Tag Archives: ash

Norwegian Easter: time for ash and crime

“These yellow flowers are the heralds of spring,” my friend told me in a small road trip in the coastal area of Norway. He pointed to coltsfoot (Tussilago farfara) at the side of the road. In his mother tongue it is hestehov

I asked him to stop the car and found myself plucking the yellow wildflowers. I felt back like a child, and it felt right. 

It reminded me also to the ancient-Greek myth of Persephone, whose life really began when she decided to pluck wildflowers. Once she was goddess of vegetation but eventually became the Queen of the Underworld. She was the daughter of Zeus and Demeter. Her myths explain the change of the seasons, making her a very important part of Greek culture.

The change of seasons

While she went plucking, she got abducted by Hades, who was madly in love with her. Nobody had seen the kidnapping and a frantic search started. Her mother was madly looking for her, and when she found out the truth that even her husband was behind this abduction, she was furious. There was a terrible fight after this and Demeter threatened to make the entire earth unfertile and doom the entire population to a certain death. It was then that an agreement was made. Persephone would be allowed to leave Hades for half the year and stay with her mother. The remaining half she would stay in the Underworld. This is the explanation for the change of seasons. When the earth becomes barren and cold, Persephone is with Hades and her mother is too distraught to keep up with her duties.

A good crime

My friend knows that I work for years on a novel based on the story of Persephone and Demeter, and it had once the working title “When Persephone disappeared” It is now turning into a mystical eco-thriller. I had to think about my own Persephone story, because in this same road trip, my friend had told me earlier that easter time is the time in Norway to buy and read good crime thrillers and I could see the link with spring. 

 I knew before that Nordic countries export a lot of crime stories to the world, and I know about the christianity’s influence, but I had always thought that Easter was more about (re)birth than death. Later, in a shop, he pointed out also to a advertisement of a list of crime books which was decorated with easter eggs and cute baby chicks.

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It felt so weird to see this combination of death and horror with something cute and innocent as a baby chick.  “Don’t you read crime books or bingewatch crime series in this time in Belgium?” he asked a bit puzzled. “No, not really,” I answered.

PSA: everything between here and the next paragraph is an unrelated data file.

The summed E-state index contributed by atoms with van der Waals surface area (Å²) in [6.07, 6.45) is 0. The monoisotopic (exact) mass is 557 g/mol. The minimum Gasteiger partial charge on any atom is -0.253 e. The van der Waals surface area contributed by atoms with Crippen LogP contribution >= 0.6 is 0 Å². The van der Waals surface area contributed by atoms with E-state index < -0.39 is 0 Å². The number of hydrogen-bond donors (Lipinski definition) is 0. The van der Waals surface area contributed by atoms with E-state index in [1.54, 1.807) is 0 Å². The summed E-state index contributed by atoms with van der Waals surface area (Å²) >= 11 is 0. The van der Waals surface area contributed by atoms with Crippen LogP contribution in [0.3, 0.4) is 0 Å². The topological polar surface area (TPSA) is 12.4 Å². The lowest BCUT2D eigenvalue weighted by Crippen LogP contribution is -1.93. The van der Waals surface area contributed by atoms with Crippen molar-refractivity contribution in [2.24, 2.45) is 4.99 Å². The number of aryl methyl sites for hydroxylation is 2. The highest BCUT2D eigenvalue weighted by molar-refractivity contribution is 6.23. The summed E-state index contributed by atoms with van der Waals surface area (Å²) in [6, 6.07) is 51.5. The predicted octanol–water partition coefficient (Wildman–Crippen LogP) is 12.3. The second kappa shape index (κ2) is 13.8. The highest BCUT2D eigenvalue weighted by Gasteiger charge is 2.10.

However, I started to grasp when I thought about it more. Death and rebirth are intertwined with each other. In matter of fact, Persephone was also the queen of death and the underworld. Every death is a beginning; and easter time is the ideal time to reflect on that.  

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Evening break after a day working, time for reflection

Ash, connecting death (sacrifice) and rebirth

When I consulted my book about the wheel of the year and the related trees I found this was also the time of the ash. The ash is a tall tree of imposing grace and is known in leggings as the tree of life. It branches stretch far out to the heavens, with the earth at its centre, and its roots reaching own to hell. it also appears in Norse mythology as Yggdrasil, the great ash of Odin who hung from it (yes, he died and got resurrected) in order to gain the secrets of the runes and enlightenment. Do you see the similarity with Jesus at the cross, the event remembered during Easter?

Since the winged fruits of the ash looks like keys, the tree itself symbolises a key to the universal understanding of how all things are linked and connected. Like death and life. 

Now it begins

Some hours later, I put the yellow flowers in a vase in his house and took a seat in his sofa where I continued reading “The Sixteen trees of the Somme” by Lars Mytting, which is a mystery (too) about the love of wood and finding your own self. (I had bought the book some weeks ago, because of the promise I can enjoy reading about the love for birches, carpentry and wood carving, and not so much because it was a mystery). The end of the first chapter resonates perfectly with the Norwegian easter spirit. Someone had died, and the main character thought:

Now it begins.